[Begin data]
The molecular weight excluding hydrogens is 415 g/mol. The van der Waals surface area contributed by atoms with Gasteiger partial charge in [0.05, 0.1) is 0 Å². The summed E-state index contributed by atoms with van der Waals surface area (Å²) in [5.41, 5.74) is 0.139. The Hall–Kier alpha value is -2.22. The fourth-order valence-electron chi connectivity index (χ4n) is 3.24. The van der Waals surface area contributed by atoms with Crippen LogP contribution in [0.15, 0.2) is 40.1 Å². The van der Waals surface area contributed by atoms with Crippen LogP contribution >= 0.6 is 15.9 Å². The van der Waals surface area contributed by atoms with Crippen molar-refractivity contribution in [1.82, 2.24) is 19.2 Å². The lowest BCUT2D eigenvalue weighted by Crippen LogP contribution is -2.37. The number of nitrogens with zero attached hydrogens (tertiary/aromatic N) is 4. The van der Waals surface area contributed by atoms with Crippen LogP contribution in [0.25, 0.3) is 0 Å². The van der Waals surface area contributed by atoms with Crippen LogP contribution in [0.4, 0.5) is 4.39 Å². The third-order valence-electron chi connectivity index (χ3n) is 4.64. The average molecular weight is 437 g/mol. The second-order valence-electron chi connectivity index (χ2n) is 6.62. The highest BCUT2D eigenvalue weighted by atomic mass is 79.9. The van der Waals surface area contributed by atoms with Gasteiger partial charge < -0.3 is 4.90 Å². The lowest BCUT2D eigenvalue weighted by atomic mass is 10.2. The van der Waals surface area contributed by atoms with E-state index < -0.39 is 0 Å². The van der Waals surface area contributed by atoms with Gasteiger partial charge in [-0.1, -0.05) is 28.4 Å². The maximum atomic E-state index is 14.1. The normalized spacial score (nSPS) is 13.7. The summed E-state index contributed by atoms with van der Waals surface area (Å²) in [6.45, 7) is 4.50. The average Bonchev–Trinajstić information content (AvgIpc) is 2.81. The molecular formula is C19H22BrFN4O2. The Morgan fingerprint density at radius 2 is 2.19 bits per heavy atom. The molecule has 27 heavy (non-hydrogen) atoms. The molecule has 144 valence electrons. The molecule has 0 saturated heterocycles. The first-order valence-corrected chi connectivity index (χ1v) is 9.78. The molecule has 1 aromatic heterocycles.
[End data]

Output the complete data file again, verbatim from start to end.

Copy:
The molecular weight excluding hydrogens is 415 g/mol. The van der Waals surface area contributed by atoms with Gasteiger partial charge in [0.05, 0.1) is 0 Å². The summed E-state index contributed by atoms with van der Waals surface area (Å²) in [5.41, 5.74) is 0.139. The Hall–Kier alpha value is -2.22. The fourth-order valence-electron chi connectivity index (χ4n) is 3.24. The van der Waals surface area contributed by atoms with Crippen LogP contribution in [0.15, 0.2) is 40.1 Å². The van der Waals surface area contributed by atoms with Crippen LogP contribution >= 0.6 is 15.9 Å². The van der Waals surface area contributed by atoms with Crippen molar-refractivity contribution in [1.82, 2.24) is 19.2 Å². The lowest BCUT2D eigenvalue weighted by Crippen LogP contribution is -2.37. The number of nitrogens with zero attached hydrogens (tertiary/aromatic N) is 4. The van der Waals surface area contributed by atoms with Crippen LogP contribution in [0.25, 0.3) is 0 Å². The van der Waals surface area contributed by atoms with Crippen LogP contribution in [0.4, 0.5) is 4.39 Å². The third-order valence-electron chi connectivity index (χ3n) is 4.64. The average molecular weight is 437 g/mol. The second-order valence-electron chi connectivity index (χ2n) is 6.62. The highest BCUT2D eigenvalue weighted by atomic mass is 79.9. The van der Waals surface area contributed by atoms with Gasteiger partial charge < -0.3 is 4.90 Å². The lowest BCUT2D eigenvalue weighted by atomic mass is 10.2. The van der Waals surface area contributed by atoms with E-state index < -0.39 is 0 Å². The van der Waals surface area contributed by atoms with Gasteiger partial charge in [-0.1, -0.05) is 28.4 Å². The maximum atomic E-state index is 14.1. The normalized spacial score (nSPS) is 13.7. The summed E-state index contributed by atoms with van der Waals surface area (Å²) in [6.45, 7) is 4.50. The average Bonchev–Trinajstić information content (AvgIpc) is 2.81. The molecular formula is C19H22BrFN4O2. The Morgan fingerprint density at radius 2 is 2.19 bits per heavy atom. The molecule has 27 heavy (non-hydrogen) atoms. The molecule has 144 valence electrons. The molecule has 0 saturated heterocycles. The first-order valence-corrected chi connectivity index (χ1v) is 9.78. The molecule has 1 aromatic heterocycles.